What are mental injuries?

What are mental injuries? 

For years, emergency workers have answered the call for a unique type of public service in which running into harm’s way becomes a daily reality.   With this reality, comes the likelihood that these workers will be faced with dangers or disturbing situations to which average citizens are not typically exposed.  Each and every one of these exposures carries the possibility for an accompanying and potentially life-altering mental (psychological) injury.  

What is a mental injury?  Simply put, a mental injury is the brain’s reaction to a troubling situation.  These injuries are frequently generalized as Occupational Stress Injuries (OSIs), which can often be temporal and worked through fairly easily by just talking with a close friend about the issue.  At other times, treatment might be needed through more formalized psychotherapeutic intervention.  Ignoring mental injuries, leaving them untreated and/or allowing them to build over time, can result in more complex problems such as Post-traumatic Stress Disorder (PTSD).  

Historically, front- line emergency service workers have felt the need to ignore the effects of troubling incidents and life-threatening situations (exposures) they have faced and to “soldier on”.  Emergency workers who admitted to suffering the ill-effects of such exposures often found themselves ostracized and considered weak by their peers; ultimately they were stigmatized.  As a result,  the vast majority of emergency workers hid their feelings and often ignored the treatable symptoms of mental injuries.  Many of those who ignored their feelings and symptoms have suffered in silence with depression, anxiety, PTSD and other stress-exposure related disorders.   We now realize that many have tried to cope by using alcohol or drugs as their lives have often spiralled downward.  Long-term impacts have included complete isolation, addiction, marital dissolution, domestic violence and all too often, suicide.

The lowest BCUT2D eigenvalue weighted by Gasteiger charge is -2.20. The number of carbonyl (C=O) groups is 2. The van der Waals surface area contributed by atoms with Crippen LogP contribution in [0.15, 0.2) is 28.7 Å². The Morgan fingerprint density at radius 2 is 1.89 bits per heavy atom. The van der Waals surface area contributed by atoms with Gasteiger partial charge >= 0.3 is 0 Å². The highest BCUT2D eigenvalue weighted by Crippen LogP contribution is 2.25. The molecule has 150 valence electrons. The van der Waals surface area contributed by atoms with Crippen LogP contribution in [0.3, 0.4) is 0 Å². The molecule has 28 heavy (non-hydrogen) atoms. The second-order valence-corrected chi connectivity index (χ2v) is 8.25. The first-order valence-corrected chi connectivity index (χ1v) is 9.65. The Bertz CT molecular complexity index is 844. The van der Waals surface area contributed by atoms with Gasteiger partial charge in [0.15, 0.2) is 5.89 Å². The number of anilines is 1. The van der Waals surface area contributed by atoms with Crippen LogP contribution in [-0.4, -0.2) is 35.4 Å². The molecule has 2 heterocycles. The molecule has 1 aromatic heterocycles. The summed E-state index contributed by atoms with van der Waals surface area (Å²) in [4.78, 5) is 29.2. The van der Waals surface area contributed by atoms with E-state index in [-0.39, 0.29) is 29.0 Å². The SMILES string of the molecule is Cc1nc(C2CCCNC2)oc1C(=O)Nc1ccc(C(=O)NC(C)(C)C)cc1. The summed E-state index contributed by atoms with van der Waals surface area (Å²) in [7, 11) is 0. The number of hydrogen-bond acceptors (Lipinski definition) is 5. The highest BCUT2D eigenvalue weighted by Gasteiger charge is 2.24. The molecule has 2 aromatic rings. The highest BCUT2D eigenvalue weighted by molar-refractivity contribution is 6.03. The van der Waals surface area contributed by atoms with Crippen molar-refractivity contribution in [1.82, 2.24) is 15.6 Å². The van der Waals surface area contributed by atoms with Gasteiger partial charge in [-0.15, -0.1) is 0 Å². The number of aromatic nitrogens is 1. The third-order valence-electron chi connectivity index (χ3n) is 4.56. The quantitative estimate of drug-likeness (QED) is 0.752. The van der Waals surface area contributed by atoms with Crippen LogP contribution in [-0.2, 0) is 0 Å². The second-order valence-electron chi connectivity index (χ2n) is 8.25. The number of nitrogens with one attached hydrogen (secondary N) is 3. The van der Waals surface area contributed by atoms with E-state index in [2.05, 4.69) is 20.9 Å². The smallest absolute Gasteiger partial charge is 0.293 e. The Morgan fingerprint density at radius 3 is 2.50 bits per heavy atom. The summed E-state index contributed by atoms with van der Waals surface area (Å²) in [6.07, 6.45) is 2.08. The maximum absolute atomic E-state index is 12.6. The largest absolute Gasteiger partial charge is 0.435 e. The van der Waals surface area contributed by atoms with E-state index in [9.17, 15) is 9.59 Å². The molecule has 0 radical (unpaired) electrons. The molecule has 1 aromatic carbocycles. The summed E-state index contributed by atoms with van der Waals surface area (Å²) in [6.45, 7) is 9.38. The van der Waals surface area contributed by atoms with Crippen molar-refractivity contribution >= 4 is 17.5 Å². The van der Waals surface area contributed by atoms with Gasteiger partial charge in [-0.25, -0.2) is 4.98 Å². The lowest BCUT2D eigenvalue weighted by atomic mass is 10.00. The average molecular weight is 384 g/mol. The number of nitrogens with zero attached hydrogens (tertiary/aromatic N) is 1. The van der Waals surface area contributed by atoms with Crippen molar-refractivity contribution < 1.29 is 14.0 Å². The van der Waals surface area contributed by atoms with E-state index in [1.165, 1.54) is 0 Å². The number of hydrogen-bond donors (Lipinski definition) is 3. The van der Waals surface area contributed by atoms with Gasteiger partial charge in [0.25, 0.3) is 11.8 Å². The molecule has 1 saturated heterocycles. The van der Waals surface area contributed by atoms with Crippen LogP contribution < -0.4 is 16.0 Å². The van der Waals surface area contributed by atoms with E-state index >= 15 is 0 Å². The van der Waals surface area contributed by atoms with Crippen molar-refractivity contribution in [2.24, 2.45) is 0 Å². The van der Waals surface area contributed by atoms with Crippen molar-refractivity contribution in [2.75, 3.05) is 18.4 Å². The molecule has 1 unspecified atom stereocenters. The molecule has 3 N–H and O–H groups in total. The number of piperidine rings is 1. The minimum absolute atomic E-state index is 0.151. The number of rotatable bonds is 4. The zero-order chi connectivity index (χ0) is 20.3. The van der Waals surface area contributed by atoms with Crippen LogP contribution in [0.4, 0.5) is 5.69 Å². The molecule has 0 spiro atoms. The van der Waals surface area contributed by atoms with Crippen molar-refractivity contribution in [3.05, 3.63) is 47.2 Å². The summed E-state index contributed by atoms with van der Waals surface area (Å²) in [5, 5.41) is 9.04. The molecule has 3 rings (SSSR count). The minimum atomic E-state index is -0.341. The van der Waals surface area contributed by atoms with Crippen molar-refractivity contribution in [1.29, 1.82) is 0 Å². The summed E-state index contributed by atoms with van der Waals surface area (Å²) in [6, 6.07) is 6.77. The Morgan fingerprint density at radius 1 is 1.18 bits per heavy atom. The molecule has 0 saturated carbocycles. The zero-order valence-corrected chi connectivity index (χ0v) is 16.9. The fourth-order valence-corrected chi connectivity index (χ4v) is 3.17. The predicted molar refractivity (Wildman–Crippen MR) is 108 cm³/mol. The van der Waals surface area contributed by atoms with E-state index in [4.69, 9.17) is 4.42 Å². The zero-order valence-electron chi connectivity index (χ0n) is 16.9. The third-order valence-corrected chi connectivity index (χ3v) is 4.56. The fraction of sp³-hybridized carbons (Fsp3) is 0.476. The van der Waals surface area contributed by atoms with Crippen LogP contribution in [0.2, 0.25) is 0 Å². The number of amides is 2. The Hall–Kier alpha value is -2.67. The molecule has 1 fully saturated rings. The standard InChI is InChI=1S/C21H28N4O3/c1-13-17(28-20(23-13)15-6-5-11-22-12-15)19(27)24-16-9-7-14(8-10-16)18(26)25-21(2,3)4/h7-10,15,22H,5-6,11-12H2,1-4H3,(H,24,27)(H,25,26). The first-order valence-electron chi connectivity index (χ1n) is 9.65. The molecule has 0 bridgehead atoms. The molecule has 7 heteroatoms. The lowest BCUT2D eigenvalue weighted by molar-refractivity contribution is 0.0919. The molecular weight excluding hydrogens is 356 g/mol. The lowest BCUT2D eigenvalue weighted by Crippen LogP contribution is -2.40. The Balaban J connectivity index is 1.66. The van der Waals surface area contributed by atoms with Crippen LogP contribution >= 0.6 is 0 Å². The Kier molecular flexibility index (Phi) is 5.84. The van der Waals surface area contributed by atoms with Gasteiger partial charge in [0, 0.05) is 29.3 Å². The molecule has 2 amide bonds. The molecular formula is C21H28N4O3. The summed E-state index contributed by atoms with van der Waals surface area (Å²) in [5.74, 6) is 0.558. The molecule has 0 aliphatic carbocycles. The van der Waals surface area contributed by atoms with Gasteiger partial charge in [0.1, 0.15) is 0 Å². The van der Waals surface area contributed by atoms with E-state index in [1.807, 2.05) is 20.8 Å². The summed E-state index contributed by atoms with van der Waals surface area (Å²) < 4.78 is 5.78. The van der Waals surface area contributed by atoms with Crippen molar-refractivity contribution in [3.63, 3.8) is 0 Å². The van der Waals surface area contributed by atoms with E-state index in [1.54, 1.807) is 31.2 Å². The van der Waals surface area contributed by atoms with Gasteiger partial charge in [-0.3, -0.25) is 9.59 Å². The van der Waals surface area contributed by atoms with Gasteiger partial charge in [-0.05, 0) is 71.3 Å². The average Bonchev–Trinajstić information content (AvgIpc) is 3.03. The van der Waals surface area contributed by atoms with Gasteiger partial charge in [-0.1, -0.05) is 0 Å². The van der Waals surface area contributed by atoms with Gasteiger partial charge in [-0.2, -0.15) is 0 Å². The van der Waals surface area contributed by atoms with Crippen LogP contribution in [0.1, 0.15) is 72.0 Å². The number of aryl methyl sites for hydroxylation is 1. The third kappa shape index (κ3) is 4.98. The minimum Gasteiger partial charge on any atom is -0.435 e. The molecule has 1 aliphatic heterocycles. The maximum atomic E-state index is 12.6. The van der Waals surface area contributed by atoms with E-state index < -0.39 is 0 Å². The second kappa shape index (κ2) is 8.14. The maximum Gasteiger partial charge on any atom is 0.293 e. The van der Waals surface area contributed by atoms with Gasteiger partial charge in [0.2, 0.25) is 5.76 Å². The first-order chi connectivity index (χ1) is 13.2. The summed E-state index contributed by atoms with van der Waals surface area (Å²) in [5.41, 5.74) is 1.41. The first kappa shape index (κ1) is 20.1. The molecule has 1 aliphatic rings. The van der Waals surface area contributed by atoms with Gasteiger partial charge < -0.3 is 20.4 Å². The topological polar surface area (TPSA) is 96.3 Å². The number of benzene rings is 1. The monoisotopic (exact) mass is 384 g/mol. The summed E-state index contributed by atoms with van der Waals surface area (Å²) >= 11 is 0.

No one seems to question physical injuries, as they are clearly visible and often easy to understand.  Unfortunately, mental injuries are not visible and are certainly not simple to comprehend.   However mental injuries, like physical injuries, such as fractures or infected cuts, can result in complications much worse than the initial issues presented if not treated in a timely fashion.   This comparative understanding illustrates the need for emergency service workers to seek treatment, no matter how simple the treatment may seem, before these mental injuries can fester and devolve into significant disorders that can be much more difficult to treat.  

To underscore, everyone needs to understand that treatment does help; mental injuries do not have to destroy lives; and those suffering with mental injuries are typically highly capable and able to continue their employment, with or without accommodations, while undergoing treatment.   

Strides have been made by emergency services to recognize the presence of mental injuries but much more can be done.  Employers must learn to better understand the effects of mental injuries and work with their effected employees to determine best approaches to help them in their recovery.  Effected employees must not be taken out of the recovery equation through forced accommodations unless absolutely necessary and such necessitated accommodation should be determined with support of psychotherapeutic professionals.    

The simple and most obvious solution to such base issues is one found in an approach rooted in education, dialogue and compassion.   Finding solutions to mental health issues, whether innate or resulting from a mental injury, can only be found in these approaches.

An environment where identified mental injuries are considered issues of weakness, that all too often signify inability and instability to peers and senior administrators, is a work environment rife with negativity and dysfunction.  These false perceptions create a negative stigma and, in turn, impede avenues to prevention and treatment and only serve to limit the potential of our vital, front-line emergency public services. 

Unfortunately this negative environment has been well entrenched in the world of emergency services because of historical and outdated perceptions.  As a result, personal, peer and career stigma has become very significant issue, for emergency service workers everywhere when a mental injury has occurred.  It is time that we change this reality.  It’s time that we tackle this debilitating mental-health based stigma head on, once and for all.